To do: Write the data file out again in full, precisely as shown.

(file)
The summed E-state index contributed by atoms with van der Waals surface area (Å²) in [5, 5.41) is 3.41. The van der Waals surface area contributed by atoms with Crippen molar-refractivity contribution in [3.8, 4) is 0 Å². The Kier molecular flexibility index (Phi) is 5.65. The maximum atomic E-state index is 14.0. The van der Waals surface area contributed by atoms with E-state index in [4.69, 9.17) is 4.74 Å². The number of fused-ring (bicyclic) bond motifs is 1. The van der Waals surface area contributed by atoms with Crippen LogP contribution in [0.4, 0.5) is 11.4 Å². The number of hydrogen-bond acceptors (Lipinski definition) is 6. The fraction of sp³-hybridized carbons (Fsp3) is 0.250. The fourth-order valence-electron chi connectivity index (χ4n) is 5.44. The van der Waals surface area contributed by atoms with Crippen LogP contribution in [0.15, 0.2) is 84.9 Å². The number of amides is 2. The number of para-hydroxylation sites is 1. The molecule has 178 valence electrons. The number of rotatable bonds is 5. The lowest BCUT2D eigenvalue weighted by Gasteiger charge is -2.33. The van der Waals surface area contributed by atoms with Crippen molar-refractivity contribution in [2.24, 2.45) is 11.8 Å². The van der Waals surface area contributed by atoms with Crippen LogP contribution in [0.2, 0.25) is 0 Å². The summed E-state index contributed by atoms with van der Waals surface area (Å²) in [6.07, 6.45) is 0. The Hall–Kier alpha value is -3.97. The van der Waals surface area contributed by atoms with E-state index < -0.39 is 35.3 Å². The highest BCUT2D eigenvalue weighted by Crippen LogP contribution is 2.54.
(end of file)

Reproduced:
The summed E-state index contributed by atoms with van der Waals surface area (Å²) in [5, 5.41) is 3.41. The van der Waals surface area contributed by atoms with Crippen molar-refractivity contribution in [3.8, 4) is 0 Å². The Kier molecular flexibility index (Phi) is 5.65. The maximum atomic E-state index is 14.0. The van der Waals surface area contributed by atoms with E-state index in [4.69, 9.17) is 4.74 Å². The number of fused-ring (bicyclic) bond motifs is 1. The van der Waals surface area contributed by atoms with Crippen LogP contribution in [0.4, 0.5) is 11.4 Å². The number of hydrogen-bond acceptors (Lipinski definition) is 6. The fraction of sp³-hybridized carbons (Fsp3) is 0.250. The fourth-order valence-electron chi connectivity index (χ4n) is 5.44. The van der Waals surface area contributed by atoms with Crippen LogP contribution in [0.15, 0.2) is 84.9 Å². The number of amides is 2. The number of para-hydroxylation sites is 1. The molecule has 178 valence electrons. The number of rotatable bonds is 5. The lowest BCUT2D eigenvalue weighted by Gasteiger charge is -2.33. The van der Waals surface area contributed by atoms with Crippen molar-refractivity contribution in [2.24, 2.45) is 11.8 Å². The van der Waals surface area contributed by atoms with Crippen LogP contribution in [0.2, 0.25) is 0 Å². The summed E-state index contributed by atoms with van der Waals surface area (Å²) in [6.07, 6.45) is 0. The Hall–Kier alpha value is -3.97. The van der Waals surface area contributed by atoms with E-state index < -0.39 is 35.3 Å². The highest BCUT2D eigenvalue weighted by Crippen LogP contribution is 2.54.